Georg Elser was a struggling German carpenter and communist who was vehemently opposed to Nazism. He anticipated that Hitler’s regime would lead his country on the path toward war and financial ruin, and in late-1938, he resolved to do something about it. Knowing that Hitler would speak at Munich’s Bürgerbräukeller brewery the following year on the anniversary of the Beer Hall Putsch, Elser spent several months building a bomb with a 144-hour timer. When his weapon was complete, he moved to Munich and began sneaking into the Bürgerbräukeller each night to hollow out a cavity in a stone pillar behind the speaker’s platform. After several weeks of painstaking clandestine labor, Elser successfully installed his bomb. He set it to explode on November 8, 1939 at 9:20 p.m.—roughly midway through Hitler’s speech.

Elser had planned his bombing to perfection, but luck was not on his side. World War II had started in earnest a few months earlier, and Hitler moved the start time of his speech to 8 p.m. so he could be back in Berlin as soon as possible. The Führer finished his remarks by 9:07, and by 9:12, he had left the building. Only eight minutes later, Elser’s bomb went off, leveling the pillar and sending a section of the roof crashing down on the speaker’s podium. Eight people were killed and dozens more injured, but Hitler was not among them. Elser was captured that same night while trying to steal across the Swiss border, and he later confessed after authorities found his bomb plans. He would spend the next several years confined to Nazi concentration camps. In April 1945, as the Third Reich crumbled, he was dragged from his cell and executed by the SS.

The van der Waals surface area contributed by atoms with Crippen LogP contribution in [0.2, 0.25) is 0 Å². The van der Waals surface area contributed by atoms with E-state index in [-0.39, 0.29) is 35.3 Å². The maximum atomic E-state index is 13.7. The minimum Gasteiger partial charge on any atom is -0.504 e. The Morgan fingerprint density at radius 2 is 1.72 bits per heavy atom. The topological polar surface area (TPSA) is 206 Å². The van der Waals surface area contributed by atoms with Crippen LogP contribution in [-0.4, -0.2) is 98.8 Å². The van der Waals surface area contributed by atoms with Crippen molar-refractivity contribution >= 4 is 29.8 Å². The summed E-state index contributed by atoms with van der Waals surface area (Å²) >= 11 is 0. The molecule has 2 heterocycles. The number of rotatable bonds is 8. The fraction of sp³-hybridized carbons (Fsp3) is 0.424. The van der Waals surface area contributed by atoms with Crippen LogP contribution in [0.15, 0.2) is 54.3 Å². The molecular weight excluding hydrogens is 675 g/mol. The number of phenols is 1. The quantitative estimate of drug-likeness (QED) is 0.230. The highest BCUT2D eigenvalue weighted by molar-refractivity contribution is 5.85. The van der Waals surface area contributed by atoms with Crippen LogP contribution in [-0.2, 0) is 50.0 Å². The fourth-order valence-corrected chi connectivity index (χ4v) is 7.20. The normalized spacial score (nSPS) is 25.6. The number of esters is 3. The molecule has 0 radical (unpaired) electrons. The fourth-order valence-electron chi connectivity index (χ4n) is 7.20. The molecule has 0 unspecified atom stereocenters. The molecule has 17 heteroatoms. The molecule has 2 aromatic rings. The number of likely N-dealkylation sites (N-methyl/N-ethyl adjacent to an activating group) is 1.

1943: Henning von Tresckow’s Brandy Bomb

One of the most audacious plots unfolded on March 13, 1943, when Hitler arrived at the Smolensk post of Henning von Tresckow—a disillusioned German military officer—for a brief visit. Before the Führer and his entourage boarded their plane for the return trip, Tresckow approached a member of Hitler’s staff and asked if the man would take a parcel containing two bottles of Cointreau brandy to a friend in Berlin. The officer obliged, not knowing that the package actually held plastic explosives rigged to a 30-minute fuse.

Tresckow and his co-conspirator Fabian von Schlabrendorff hoped Hitler’s death would be the catalyst for a planned coup against the Nazi high command, but their plan went up in smoke only a few hours later, when they received word that the Führer’s plane had landed safely in Berlin. “We were stunned and could not imagine the cause of the failure,” Schlabrendorff later remembered. “Even worse would be the discovery of the bomb, which would unfailingly lead to our detection and the death of a wide circle of close collaborators.” A panicked Tresckow phoned the staff officer and told him there had been a mistake with the package. The next day, Schlabrendorff traveled to Hitler’s headquarters and exchanged the concealed bomb for two bottles of brandy. Upon inspection, he found that a defective fuse was all that had prevented Hitler’s plane from being blown out of the sky.